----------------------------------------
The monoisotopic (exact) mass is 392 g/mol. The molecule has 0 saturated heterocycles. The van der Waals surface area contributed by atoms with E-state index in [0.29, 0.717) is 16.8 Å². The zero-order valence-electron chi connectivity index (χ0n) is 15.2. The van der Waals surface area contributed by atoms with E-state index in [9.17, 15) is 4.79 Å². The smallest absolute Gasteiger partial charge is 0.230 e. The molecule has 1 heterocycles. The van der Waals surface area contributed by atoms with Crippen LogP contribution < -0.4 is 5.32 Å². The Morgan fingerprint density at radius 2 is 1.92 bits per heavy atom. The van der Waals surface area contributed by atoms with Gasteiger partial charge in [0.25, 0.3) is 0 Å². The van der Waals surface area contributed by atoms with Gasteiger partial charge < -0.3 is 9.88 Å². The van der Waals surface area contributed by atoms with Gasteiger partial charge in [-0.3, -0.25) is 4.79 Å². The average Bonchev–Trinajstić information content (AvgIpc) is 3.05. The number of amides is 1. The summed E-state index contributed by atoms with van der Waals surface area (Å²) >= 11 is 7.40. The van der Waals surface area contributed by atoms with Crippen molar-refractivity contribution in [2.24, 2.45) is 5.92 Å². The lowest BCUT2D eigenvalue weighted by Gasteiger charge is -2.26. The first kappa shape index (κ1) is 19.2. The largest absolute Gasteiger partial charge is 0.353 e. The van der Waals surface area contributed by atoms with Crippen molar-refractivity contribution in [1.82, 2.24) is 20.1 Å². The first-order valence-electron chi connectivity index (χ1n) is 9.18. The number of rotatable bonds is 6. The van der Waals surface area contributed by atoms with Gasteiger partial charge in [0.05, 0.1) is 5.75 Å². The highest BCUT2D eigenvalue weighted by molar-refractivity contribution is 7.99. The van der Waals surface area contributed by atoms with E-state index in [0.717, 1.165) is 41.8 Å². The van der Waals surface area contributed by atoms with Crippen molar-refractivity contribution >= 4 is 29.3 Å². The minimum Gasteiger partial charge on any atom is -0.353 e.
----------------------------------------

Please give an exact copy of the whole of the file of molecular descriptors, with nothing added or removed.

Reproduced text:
The monoisotopic (exact) mass is 392 g/mol. The molecule has 0 saturated heterocycles. The van der Waals surface area contributed by atoms with E-state index in [0.29, 0.717) is 16.8 Å². The zero-order valence-electron chi connectivity index (χ0n) is 15.2. The van der Waals surface area contributed by atoms with E-state index in [9.17, 15) is 4.79 Å². The smallest absolute Gasteiger partial charge is 0.230 e. The molecule has 1 heterocycles. The van der Waals surface area contributed by atoms with Crippen LogP contribution < -0.4 is 5.32 Å². The Morgan fingerprint density at radius 2 is 1.92 bits per heavy atom. The van der Waals surface area contributed by atoms with Gasteiger partial charge in [0.25, 0.3) is 0 Å². The van der Waals surface area contributed by atoms with Gasteiger partial charge < -0.3 is 9.88 Å². The van der Waals surface area contributed by atoms with Gasteiger partial charge in [-0.3, -0.25) is 4.79 Å². The average Bonchev–Trinajstić information content (AvgIpc) is 3.05. The number of amides is 1. The summed E-state index contributed by atoms with van der Waals surface area (Å²) >= 11 is 7.40. The van der Waals surface area contributed by atoms with Crippen molar-refractivity contribution in [2.24, 2.45) is 5.92 Å². The lowest BCUT2D eigenvalue weighted by Gasteiger charge is -2.26. The first kappa shape index (κ1) is 19.2. The largest absolute Gasteiger partial charge is 0.353 e. The van der Waals surface area contributed by atoms with Crippen molar-refractivity contribution in [1.82, 2.24) is 20.1 Å². The first-order valence-electron chi connectivity index (χ1n) is 9.18. The number of rotatable bonds is 6. The van der Waals surface area contributed by atoms with Gasteiger partial charge in [0.05, 0.1) is 5.75 Å². The highest BCUT2D eigenvalue weighted by molar-refractivity contribution is 7.99. The van der Waals surface area contributed by atoms with E-state index in [0.717, 1.165) is 41.8 Å². The van der Waals surface area contributed by atoms with Crippen molar-refractivity contribution >= 4 is 29.3 Å². The minimum Gasteiger partial charge on any atom is -0.353 e.